She sits with her back to her son, just a bow shot away. She says to herself that she will not watch her child die, and she cries.
There is no water in the skin, no food in the bag and no hope in her heart.
She remembers the birth of Isaac, her mistress’ son. She should have known then that this day would come, but she closed her eyes to the possibility. She was secure then, a slave turned wife, believing herself to be the bearer of the child of a promise. A woman unused to power, she mocked and scorned her mistress. But Ishmael was never the child of a promise, but the fruit of human plans and purposes.
"Get rid of that slave woman and her son, for that slave woman's son will never share in the inheritance with my son Isaac."
The words hurt. She had thought herself to be a wife and now she realises that she was never more than just a slave.
She is not equipped to be where she is. Does Abraham not realise that she is incapable of making decisions for herself? She looks back along the path they have travelled and hopes for him to come for her. For all of her life she had been dependent upon others. How can she now provide for her son? It is impossible.
She calls to mind the things best forgotten, but chooses not to remember the things that matter.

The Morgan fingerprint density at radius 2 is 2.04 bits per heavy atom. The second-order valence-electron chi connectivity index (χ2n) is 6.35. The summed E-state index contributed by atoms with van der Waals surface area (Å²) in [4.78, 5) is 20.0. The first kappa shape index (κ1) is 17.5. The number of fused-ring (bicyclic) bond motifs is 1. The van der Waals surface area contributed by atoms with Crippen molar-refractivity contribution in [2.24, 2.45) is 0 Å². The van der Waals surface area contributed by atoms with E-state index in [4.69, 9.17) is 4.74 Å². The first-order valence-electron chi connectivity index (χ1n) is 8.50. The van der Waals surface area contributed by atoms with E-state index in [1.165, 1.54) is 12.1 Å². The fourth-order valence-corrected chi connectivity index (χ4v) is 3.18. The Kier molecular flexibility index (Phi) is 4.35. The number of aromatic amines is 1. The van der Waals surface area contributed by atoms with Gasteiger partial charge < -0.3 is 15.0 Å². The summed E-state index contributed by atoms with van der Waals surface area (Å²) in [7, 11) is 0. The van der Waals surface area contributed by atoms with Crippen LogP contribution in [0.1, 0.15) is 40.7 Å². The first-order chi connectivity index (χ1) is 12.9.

Her child also carries a promise. She remembers some of the words spoken to her all those years ago when she had run away to the desert. A prophecy, more than a promise – that he will be a wild donkey of a man, with every man’s hand against him, living in hostility to all his brothers.
But she forgets that every time she speaks her son’s name, there is a promise from God to claim.
Ishmael – “God Hears”.
So she sits with her back to her son, just a bow shot away. She says to herself that she will not watch her child die, and she cries.
She cries not out loud to God. He cannot hear what she will not say. Her silence ties His hands.
God hears! Not Hagar who will not call to him. But Ishmael. God hears the cries of her son. Suddenly Hagar eyes are open and she sees the well of water.
If only she could see the promise in her son’s name.
Inspired by Genesis 21
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